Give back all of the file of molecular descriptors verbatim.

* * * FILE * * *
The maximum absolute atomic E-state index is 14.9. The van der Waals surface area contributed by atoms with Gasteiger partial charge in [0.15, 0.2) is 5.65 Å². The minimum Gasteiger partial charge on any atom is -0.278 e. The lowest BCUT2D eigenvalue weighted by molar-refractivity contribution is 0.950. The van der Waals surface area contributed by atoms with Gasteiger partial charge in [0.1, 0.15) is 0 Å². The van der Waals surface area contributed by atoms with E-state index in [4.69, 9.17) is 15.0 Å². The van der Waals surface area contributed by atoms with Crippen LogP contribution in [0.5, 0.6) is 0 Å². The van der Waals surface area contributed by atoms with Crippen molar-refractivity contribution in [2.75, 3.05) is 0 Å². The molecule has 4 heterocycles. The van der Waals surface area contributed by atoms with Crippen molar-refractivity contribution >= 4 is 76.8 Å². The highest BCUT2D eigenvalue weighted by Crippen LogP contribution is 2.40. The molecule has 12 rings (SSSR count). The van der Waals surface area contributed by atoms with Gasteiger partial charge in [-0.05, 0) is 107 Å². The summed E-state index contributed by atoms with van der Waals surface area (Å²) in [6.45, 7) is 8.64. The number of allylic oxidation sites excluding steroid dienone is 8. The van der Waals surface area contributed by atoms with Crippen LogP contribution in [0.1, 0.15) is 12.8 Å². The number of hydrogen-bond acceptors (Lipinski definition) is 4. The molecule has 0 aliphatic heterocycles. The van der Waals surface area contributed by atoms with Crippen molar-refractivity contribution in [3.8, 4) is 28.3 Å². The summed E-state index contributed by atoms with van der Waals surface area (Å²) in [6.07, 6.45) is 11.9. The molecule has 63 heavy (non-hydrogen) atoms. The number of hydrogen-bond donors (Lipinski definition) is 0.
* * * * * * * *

The maximum absolute atomic E-state index is 14.9. The van der Waals surface area contributed by atoms with Gasteiger partial charge in [0.15, 0.2) is 5.65 Å². The minimum Gasteiger partial charge on any atom is -0.278 e. The lowest BCUT2D eigenvalue weighted by molar-refractivity contribution is 0.950. The van der Waals surface area contributed by atoms with Gasteiger partial charge in [0.1, 0.15) is 0 Å². The van der Waals surface area contributed by atoms with E-state index in [4.69, 9.17) is 15.0 Å². The van der Waals surface area contributed by atoms with Crippen LogP contribution in [0.5, 0.6) is 0 Å². The van der Waals surface area contributed by atoms with Crippen molar-refractivity contribution in [2.75, 3.05) is 0 Å². The molecule has 4 heterocycles. The van der Waals surface area contributed by atoms with Crippen molar-refractivity contribution >= 4 is 76.8 Å². The highest BCUT2D eigenvalue weighted by Crippen LogP contribution is 2.40. The molecule has 12 rings (SSSR count). The van der Waals surface area contributed by atoms with Gasteiger partial charge in [-0.05, 0) is 107 Å². The summed E-state index contributed by atoms with van der Waals surface area (Å²) in [6.45, 7) is 8.64. The number of allylic oxidation sites excluding steroid dienone is 8. The van der Waals surface area contributed by atoms with Crippen LogP contribution in [0.1, 0.15) is 12.8 Å². The number of hydrogen-bond acceptors (Lipinski definition) is 4. The molecule has 0 aliphatic heterocycles. The van der Waals surface area contributed by atoms with Crippen molar-refractivity contribution in [3.8, 4) is 28.3 Å². The summed E-state index contributed by atoms with van der Waals surface area (Å²) in [6.07, 6.45) is 11.9. The molecule has 63 heavy (non-hydrogen) atoms. The number of hydrogen-bond donors (Lipinski definition) is 0.